So here's the deal. When you're composing and mixing, conventional wisdom says to adjust the levels of your tracks so that the peak level on your master track doesn't get anywhere near 0dB. That's called leaving headroom: if your peak level doesn't go above -5dB, then you have 5dB of headroom. I think it's absolutely critical to do so when recording live instruments, but it may not be as important when you're working with samples and synths. To each his own. The point is, headroom may help at the mixing stage, but when it comes time to master and distribute, you want NO headroom. It's just wasted space at that point.

According to my meters, you have 5.2dB of headroom on the original track. Good, if this isn't your final output. One primary use of a limiter is to remove the headroom by boosting the signal to, but not above, the "ceiling" value. These types of compressors are often called a "brickwall" limiters for this reason. The track you posted with the limiter applied still has 2.2 dB of headroom, which tells me you most likely set the ceiling at -2.2dB. Bad. Or rather, pointless. It means your track could be 2.2 dB louder -- that's nearly 60% louder -- without introducing any clipping or changing the dynamics at all. To correctly use the limiter for your purposes, first set the ceiling at 0dB (or -0.1dB if you want to be safe). Leave the release time at the default 200ms (increasing it is fine, but don't decrease it). Now, lowering the threshold increases the gain on your track until the peak output level reaches the ceiling value. Lowering it beyond that point applies compression with a huge compression ratio and a fairly fast attack. Since the loudest sound doesn't get any louder as you decrease the threshold, the only thing that can happen is the increase in volume of the quieter sounds. This is what increases the perceived volume. One obvious danger is that your final track will lack dynamics since the quieter sounds are now closer in volume to the louder sounds. That's where the art of proper limiting comes in. On an orchestral mix, you especially don't want to overdo the limiting.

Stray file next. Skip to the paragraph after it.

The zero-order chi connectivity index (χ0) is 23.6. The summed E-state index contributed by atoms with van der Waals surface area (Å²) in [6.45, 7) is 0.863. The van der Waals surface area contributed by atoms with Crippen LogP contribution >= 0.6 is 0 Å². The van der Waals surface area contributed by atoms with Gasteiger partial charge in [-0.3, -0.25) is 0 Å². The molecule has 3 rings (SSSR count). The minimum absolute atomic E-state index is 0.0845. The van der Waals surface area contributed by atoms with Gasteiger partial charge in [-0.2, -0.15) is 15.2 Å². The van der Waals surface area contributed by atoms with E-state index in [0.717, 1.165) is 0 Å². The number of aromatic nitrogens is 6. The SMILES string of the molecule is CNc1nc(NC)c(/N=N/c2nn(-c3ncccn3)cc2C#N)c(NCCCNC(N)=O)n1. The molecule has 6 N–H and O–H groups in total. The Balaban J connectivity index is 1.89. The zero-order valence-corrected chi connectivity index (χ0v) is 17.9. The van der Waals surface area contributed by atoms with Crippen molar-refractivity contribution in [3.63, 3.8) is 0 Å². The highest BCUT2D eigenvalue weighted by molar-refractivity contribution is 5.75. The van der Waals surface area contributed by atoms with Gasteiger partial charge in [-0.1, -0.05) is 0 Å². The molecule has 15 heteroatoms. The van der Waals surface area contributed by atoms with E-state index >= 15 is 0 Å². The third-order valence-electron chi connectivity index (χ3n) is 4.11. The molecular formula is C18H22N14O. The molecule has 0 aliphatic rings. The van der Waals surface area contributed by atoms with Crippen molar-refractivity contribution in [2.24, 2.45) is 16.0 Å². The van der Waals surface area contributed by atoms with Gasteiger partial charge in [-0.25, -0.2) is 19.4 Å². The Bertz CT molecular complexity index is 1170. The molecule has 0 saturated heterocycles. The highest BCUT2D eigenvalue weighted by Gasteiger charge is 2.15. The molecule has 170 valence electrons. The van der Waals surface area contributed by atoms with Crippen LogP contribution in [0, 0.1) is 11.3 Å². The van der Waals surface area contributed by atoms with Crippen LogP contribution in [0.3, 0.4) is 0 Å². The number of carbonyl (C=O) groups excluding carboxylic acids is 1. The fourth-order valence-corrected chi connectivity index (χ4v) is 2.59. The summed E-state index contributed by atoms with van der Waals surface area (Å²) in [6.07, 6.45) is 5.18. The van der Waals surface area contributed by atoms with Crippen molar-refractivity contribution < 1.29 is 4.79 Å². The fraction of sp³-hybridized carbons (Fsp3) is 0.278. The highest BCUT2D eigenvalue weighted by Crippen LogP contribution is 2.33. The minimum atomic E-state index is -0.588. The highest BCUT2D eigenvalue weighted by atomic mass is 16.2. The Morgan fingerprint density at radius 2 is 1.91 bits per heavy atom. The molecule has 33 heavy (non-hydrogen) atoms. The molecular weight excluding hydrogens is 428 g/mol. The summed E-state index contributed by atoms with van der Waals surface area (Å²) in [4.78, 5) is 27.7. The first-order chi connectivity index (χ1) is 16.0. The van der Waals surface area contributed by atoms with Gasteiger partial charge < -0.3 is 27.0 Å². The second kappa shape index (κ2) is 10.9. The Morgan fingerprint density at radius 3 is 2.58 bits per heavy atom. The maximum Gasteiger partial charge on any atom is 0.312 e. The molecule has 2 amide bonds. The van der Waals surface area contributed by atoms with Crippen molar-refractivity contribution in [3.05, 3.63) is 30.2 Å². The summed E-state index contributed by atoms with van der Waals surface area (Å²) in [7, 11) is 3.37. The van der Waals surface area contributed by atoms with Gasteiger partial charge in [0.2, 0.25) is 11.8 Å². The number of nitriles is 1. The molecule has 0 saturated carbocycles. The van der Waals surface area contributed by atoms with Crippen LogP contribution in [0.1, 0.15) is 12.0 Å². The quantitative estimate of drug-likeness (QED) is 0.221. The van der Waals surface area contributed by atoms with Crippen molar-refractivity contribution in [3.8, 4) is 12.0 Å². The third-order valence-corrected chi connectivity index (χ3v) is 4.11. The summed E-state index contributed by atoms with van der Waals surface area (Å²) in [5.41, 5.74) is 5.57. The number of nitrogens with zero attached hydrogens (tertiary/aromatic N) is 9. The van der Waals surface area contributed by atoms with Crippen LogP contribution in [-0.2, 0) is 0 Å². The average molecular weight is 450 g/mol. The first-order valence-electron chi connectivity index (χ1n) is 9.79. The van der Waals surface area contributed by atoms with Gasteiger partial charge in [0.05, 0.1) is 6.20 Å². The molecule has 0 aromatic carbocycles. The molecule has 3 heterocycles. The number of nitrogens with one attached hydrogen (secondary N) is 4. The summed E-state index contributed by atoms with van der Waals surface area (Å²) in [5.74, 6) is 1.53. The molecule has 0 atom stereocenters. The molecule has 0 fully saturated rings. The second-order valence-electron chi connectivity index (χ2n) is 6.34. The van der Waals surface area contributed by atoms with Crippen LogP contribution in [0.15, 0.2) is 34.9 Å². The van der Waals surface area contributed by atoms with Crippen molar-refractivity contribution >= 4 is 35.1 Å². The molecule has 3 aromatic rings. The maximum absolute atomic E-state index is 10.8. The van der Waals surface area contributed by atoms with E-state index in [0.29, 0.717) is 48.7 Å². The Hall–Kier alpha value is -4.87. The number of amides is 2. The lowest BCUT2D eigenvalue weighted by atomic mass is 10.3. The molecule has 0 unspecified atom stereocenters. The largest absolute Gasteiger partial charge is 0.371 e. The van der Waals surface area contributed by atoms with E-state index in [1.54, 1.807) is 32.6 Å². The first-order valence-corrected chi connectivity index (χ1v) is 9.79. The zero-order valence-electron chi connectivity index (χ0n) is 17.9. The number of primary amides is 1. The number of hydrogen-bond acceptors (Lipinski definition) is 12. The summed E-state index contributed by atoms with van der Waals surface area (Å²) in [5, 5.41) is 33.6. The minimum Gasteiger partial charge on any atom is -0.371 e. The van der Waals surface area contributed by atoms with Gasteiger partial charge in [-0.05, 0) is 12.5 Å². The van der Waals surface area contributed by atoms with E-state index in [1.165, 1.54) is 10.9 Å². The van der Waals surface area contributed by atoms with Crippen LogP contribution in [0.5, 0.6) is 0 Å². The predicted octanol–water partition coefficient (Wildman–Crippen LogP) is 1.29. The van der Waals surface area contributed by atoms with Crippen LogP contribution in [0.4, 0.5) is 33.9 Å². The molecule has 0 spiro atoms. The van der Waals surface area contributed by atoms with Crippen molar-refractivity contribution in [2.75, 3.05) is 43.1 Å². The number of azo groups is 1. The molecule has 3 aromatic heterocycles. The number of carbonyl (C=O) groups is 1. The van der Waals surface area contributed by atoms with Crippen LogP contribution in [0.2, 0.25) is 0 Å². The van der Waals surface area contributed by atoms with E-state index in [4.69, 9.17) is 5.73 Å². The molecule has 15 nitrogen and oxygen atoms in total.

I think one problem you may have is that you're not looking at the waveform. Immediately after opening the wave in Audacity or Sonar I was able to see that you're wasting a lot of audio space. Grab something like this (http://bram.smartelectronix.com/plugins.php?id=4), put it on you master and actually LOOK at the sound you're pumping out. Is it peaking at, above, or below 0dB? Is there a lot of headroom that I could get rid of? Is this waveform too squashed compared to other tracks that I like?